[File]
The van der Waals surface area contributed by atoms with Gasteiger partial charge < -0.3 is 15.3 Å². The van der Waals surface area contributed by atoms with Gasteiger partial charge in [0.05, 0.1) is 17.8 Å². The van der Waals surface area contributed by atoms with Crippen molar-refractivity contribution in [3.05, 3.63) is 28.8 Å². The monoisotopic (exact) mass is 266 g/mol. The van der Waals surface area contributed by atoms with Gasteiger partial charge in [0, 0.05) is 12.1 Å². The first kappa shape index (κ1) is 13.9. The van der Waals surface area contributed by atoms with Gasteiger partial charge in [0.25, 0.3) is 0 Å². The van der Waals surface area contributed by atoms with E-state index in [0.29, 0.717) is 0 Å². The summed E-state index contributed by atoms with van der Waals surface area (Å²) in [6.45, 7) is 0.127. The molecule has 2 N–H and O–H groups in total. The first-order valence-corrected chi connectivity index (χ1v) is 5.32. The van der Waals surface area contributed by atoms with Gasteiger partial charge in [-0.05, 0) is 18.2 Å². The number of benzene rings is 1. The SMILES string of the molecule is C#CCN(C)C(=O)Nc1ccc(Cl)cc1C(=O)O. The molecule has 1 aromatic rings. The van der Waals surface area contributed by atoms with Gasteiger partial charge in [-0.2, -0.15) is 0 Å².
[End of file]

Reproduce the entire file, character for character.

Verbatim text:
The van der Waals surface area contributed by atoms with Gasteiger partial charge < -0.3 is 15.3 Å². The van der Waals surface area contributed by atoms with Gasteiger partial charge in [0.05, 0.1) is 17.8 Å². The van der Waals surface area contributed by atoms with Crippen molar-refractivity contribution in [3.05, 3.63) is 28.8 Å². The monoisotopic (exact) mass is 266 g/mol. The van der Waals surface area contributed by atoms with Gasteiger partial charge in [0, 0.05) is 12.1 Å². The first kappa shape index (κ1) is 13.9. The van der Waals surface area contributed by atoms with Gasteiger partial charge in [0.25, 0.3) is 0 Å². The van der Waals surface area contributed by atoms with E-state index in [0.29, 0.717) is 0 Å². The summed E-state index contributed by atoms with van der Waals surface area (Å²) in [6.45, 7) is 0.127. The molecule has 2 N–H and O–H groups in total. The first-order valence-corrected chi connectivity index (χ1v) is 5.32. The van der Waals surface area contributed by atoms with Gasteiger partial charge in [-0.05, 0) is 18.2 Å². The number of benzene rings is 1. The SMILES string of the molecule is C#CCN(C)C(=O)Nc1ccc(Cl)cc1C(=O)O. The molecule has 1 aromatic rings. The van der Waals surface area contributed by atoms with Gasteiger partial charge in [-0.2, -0.15) is 0 Å².